Middle ages

European trade routes of the Middle ages. Source
European trade routes of the Middle ages. Source
Medival Sardinia, which later would have great importance in the history of sea-silk is first mentioned in the early Middle Ages. Pope Leo IV (790-855) asked the judges of Sardinia to the send him pinnikon (or pinnino) (Zanetti 1964). Bellieni (1973) believes that pinnino was a common name for lana marina, which, he assumes, has two different meanings: clothes made from Sardinian bird feathers «... pinne di uccelli acquatici, come oche, cigni, anatre...» – or sea-silk.

Bird feathers are also mentioned in another context. Arab sources speak of a precious cloth, named suf al-bahr, buqalamun, abu qalamûn: «... it was usually compared with peacock feathers and with the plumage of a Nile wader bird, the Sultan fowl (Prophyrio porphyrio), which seemed to change the colour of its feathers continuously» (Baker 1991). Could it be sea-silk (Baker 1995)? Many are convinced that it is sea-silk (Pellat 1950), Idris 1962, Lombard 1978, Djelloul 1995). Brunschvig (1947) agrees also, but only for suf bahri and, additionally, wabar al-samak. For Serjeant (1972), suf al-bahr is sea-silk, abu kalamun, however, would be the name of the noble pen shell. Halm (2003), in his book on the Fatimids in Egypt, cites the Persian Naser-e Hosrou from the 11th century: «In dieser Stadt Tinnis webt man das buqalamun, das es sonst nirgends auf der Welt gibt. Es ist dies ein farbenprächtiges Gewebe, das zu jeder Tageszeit eine andere Tönung zeigt. Diesen Stoff exportiert man aus Tinnis nach dem Okzident wie nach dem Orient. Ich habe gehört, dass ein Kaiser von Byzanz einmal dem Herrscher von Ägypten vorschlug, er möge hundert Städte seines Reiches nehmen und ihm dafür Tinnis geben; der Sultan aber lehnte ab. Was jenen aber an der Stadt interessierte, war das Leinen und das buqalamun.»

These are linguistic questions that remain to be clarified.


Hebrew translation of Maimonides, 1467. Cod. Heb. 37. The Royal Library Copenhagen. Source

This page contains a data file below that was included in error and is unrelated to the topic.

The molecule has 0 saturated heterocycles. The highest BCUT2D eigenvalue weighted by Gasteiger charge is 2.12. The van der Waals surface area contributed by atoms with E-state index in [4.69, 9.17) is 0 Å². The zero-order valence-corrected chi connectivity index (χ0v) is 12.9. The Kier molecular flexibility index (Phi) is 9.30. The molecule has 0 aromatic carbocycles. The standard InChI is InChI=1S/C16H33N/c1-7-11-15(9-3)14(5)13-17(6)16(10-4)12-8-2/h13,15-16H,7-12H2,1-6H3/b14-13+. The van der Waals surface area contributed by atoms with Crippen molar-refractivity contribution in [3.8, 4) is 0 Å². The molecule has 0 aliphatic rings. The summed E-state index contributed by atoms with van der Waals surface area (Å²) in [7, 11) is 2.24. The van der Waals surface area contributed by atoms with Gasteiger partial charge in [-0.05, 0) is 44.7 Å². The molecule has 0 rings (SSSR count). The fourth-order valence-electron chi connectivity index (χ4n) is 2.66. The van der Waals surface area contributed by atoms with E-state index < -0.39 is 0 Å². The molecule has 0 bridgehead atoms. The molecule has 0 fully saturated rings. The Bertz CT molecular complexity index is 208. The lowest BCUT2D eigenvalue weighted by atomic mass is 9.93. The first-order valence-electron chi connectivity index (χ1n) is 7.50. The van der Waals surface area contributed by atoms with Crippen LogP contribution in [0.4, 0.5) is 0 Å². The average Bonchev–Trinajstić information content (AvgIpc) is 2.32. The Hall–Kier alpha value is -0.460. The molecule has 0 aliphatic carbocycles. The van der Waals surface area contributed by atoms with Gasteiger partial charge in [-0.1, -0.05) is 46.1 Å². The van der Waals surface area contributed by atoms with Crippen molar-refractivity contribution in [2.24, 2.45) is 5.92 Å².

Hebrew translation of Maimonides, 1467. Cod. Heb. 37. The Royal Library Copenhagen. Source
The Jewish decisor (jurist/legal scholar) Maimonides (1138-1204) mentions in his writings textiles under the terms «sea creature» and «wool that grows in the sea». Jewish textile researchers assume that this could well be sea-silk (Nahum ben Yehuda, personal communication).

Hebrew writings of the 9th to 13th century show that sea-silk might have been present in the Jewish world. The Cairo Genizah is a repository in a synagogue used for religious texts and documents no more in use. They tell of a special textile material: «In addition to the main textiles... some minor fibers are mentioned in the Geniza records... A fanciful material was 'sea wool', made of threads produced by a large marine mollusk, which have a golden luster and take on various colors during the day. Known in Italy from Roman times to the present day, it was counted by the Muslims as one of the marvels of 'the West', and the Umayyad rulers of Spain used to forbid its export. In a large order for precious textiles we find also one for two covers of sea wool, each twenty-four cubits long and woven together with green and red silk.» (Goitein 1967).




The oldest sea-silk object

The oldest presently surviving object from sea-silk dates from the late Middle Ages. It is a knitted cap that was found in 1978 during archaeological excavations in St. Denis near Paris. Further discoveries found at the same place date this object to the 14th century.